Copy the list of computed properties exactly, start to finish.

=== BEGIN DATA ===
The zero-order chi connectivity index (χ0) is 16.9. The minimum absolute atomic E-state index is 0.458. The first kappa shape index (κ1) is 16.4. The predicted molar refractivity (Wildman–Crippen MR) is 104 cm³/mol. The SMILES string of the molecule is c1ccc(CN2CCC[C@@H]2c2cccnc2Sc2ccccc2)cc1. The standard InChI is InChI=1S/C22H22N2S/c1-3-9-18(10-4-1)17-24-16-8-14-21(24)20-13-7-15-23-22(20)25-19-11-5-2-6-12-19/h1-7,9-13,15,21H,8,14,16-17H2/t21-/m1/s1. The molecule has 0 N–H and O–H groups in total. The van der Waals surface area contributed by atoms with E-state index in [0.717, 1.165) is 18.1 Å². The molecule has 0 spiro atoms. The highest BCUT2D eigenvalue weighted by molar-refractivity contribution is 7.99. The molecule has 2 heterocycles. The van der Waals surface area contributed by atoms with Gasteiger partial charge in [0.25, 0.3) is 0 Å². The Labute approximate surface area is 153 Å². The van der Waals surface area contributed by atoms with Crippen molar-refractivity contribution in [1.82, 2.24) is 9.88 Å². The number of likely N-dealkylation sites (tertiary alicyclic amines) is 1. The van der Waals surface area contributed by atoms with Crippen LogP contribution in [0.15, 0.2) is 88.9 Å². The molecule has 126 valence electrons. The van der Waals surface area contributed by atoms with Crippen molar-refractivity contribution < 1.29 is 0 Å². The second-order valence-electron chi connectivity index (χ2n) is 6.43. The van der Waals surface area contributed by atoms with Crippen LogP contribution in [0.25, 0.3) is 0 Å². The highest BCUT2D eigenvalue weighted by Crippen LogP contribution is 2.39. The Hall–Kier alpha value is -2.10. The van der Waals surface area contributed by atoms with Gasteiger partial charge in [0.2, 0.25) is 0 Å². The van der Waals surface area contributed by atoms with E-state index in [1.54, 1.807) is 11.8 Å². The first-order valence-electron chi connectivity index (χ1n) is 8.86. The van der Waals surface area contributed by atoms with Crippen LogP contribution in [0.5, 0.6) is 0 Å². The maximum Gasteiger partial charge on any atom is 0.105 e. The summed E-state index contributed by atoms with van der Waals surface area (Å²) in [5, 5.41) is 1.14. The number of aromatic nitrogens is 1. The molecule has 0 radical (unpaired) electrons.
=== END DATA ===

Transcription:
The zero-order chi connectivity index (χ0) is 16.9. The minimum absolute atomic E-state index is 0.458. The first kappa shape index (κ1) is 16.4. The predicted molar refractivity (Wildman–Crippen MR) is 104 cm³/mol. The SMILES string of the molecule is c1ccc(CN2CCC[C@@H]2c2cccnc2Sc2ccccc2)cc1. The standard InChI is InChI=1S/C22H22N2S/c1-3-9-18(10-4-1)17-24-16-8-14-21(24)20-13-7-15-23-22(20)25-19-11-5-2-6-12-19/h1-7,9-13,15,21H,8,14,16-17H2/t21-/m1/s1. The molecule has 0 N–H and O–H groups in total. The van der Waals surface area contributed by atoms with E-state index in [0.717, 1.165) is 18.1 Å². The molecule has 0 spiro atoms. The highest BCUT2D eigenvalue weighted by molar-refractivity contribution is 7.99. The molecule has 2 heterocycles. The van der Waals surface area contributed by atoms with Gasteiger partial charge in [0.25, 0.3) is 0 Å². The Labute approximate surface area is 153 Å². The van der Waals surface area contributed by atoms with Crippen molar-refractivity contribution in [1.82, 2.24) is 9.88 Å². The number of likely N-dealkylation sites (tertiary alicyclic amines) is 1. The van der Waals surface area contributed by atoms with Crippen LogP contribution in [0.15, 0.2) is 88.9 Å². The molecule has 126 valence electrons. The van der Waals surface area contributed by atoms with Crippen molar-refractivity contribution < 1.29 is 0 Å². The second-order valence-electron chi connectivity index (χ2n) is 6.43. The van der Waals surface area contributed by atoms with Crippen LogP contribution in [0.25, 0.3) is 0 Å². The highest BCUT2D eigenvalue weighted by Crippen LogP contribution is 2.39. The Hall–Kier alpha value is -2.10. The van der Waals surface area contributed by atoms with Gasteiger partial charge in [0.2, 0.25) is 0 Å². The van der Waals surface area contributed by atoms with E-state index in [1.54, 1.807) is 11.8 Å². The first-order valence-electron chi connectivity index (χ1n) is 8.86. The van der Waals surface area contributed by atoms with Crippen LogP contribution in [0.5, 0.6) is 0 Å². The maximum Gasteiger partial charge on any atom is 0.105 e. The summed E-state index contributed by atoms with van der Waals surface area (Å²) in [5, 5.41) is 1.14. The number of aromatic nitrogens is 1. The molecule has 0 radical (unpaired) electrons.